Visegrad Group debates Russia, defence budget

Russian threats to NATO and defence spending dominated Tuesday talks between the presidents of the Visegrad Group (V4) countries Poland, the Czech Republic, Slovakia and Hungary.

The talks, held to mark the 20th anniversary of Poland's, Hungary's and the Czech Republic's NATO accession, took place at Prague Castle in the Czech capital.

Commenting on Russian threats to NATO unity, Polish head of state Andrzej Duda observed that Russia's contemporary conduct restored threats which were held to be eliminated with the fall of the Soviet Union.

"Unfortunately, the threats that enslaved us for over 40 years are now returning. In a slightly different form, but they are undoubtedly returning," the Polish president warned. According to Duda, Russia's behaviour warranted a response from the alliance, especially as many Russian operations were provocative and aimed at putting the NATO countries at odds with each other.

In this context, Duda highlighted Poland's recent passage of an act raising defence spending to 2.5 percent GDP by 2030. He added that he would like to see the 2.5-percent threshold reached by 2024, provided the country's economic situation permitted it. He also pointed to NATO's reinforcements of its eastern flank, and said this move ultimately ended the existence of a "Russian sphere of influence."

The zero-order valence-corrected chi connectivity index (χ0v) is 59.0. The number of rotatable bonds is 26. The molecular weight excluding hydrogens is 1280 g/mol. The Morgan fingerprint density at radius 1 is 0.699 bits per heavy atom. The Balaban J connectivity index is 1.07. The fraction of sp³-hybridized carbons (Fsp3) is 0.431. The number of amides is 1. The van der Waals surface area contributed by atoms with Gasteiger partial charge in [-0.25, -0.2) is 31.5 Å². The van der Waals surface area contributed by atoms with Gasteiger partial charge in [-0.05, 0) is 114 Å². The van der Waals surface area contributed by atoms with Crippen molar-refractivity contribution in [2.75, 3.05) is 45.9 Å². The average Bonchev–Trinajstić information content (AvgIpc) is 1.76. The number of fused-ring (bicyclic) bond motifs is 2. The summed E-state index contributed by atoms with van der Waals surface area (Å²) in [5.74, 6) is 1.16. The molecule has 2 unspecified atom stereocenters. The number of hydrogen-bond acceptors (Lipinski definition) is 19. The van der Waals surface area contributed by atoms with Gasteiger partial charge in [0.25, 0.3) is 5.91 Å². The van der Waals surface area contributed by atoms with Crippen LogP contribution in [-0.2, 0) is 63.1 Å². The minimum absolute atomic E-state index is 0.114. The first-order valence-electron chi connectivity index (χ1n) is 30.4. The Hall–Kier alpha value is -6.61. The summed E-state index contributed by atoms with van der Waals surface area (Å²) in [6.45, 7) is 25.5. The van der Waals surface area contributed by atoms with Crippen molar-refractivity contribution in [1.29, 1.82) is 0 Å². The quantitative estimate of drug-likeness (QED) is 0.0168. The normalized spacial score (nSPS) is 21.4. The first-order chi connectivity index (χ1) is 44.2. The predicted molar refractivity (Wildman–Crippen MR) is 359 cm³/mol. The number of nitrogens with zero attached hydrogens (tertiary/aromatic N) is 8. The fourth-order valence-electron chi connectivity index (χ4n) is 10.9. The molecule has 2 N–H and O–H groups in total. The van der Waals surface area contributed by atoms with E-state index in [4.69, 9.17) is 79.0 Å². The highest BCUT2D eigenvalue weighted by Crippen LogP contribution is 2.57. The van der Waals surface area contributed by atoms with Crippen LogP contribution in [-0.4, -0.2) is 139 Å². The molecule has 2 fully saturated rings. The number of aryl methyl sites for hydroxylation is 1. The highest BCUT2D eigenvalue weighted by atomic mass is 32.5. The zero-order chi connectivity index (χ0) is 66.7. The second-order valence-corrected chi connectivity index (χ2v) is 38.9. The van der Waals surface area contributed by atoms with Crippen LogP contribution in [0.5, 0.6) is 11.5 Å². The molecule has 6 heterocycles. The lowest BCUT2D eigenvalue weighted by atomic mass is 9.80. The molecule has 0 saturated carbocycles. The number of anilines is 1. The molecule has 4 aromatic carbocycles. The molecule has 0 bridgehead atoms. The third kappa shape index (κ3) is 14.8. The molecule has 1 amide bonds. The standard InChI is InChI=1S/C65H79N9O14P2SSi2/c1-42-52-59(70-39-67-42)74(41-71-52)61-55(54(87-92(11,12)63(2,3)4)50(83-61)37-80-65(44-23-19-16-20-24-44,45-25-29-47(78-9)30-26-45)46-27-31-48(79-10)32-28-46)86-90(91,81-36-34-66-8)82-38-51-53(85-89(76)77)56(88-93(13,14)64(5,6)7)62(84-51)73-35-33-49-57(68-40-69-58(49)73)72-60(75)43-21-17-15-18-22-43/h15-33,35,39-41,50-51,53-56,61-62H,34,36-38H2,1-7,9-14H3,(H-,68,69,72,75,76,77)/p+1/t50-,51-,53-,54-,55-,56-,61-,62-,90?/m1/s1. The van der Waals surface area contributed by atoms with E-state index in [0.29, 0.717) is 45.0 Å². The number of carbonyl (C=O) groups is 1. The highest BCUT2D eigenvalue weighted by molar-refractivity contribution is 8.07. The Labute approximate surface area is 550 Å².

Slovak President Andrei Kiska remarked that Russia's aim was to undermine the unity of the NATO members, which was something Moscow feared. He added that this was being done by economic, diplomatic and propaganda means. Czech president Milos Zeman appealed to show no fear in the face of Moscow's provocations, and admonished that "who fears provocation, only shows their own weakness."

Zeman also underscored the importance of NATO's anti-terrorist operations, and suggested more NATO involvement in combating Islamic State.

Hungarian state head Janos Ader backed the EU's sanctions against Russia and gave his assurance of his country's compliance with them. He observed, however, that dialogue with Moscow was necessary to ease the current tension in Russian-EU relations.

Addressing the four presidents, NATO Deputy Secretary General Rose Gottemoeller praised the V4 format, observing that it gave its member countries stability and success. Gottemoeller stated that NATO's doors stood open to new membership, and pointed out that the alliance was currently awaiting its 30th member, Macedonia.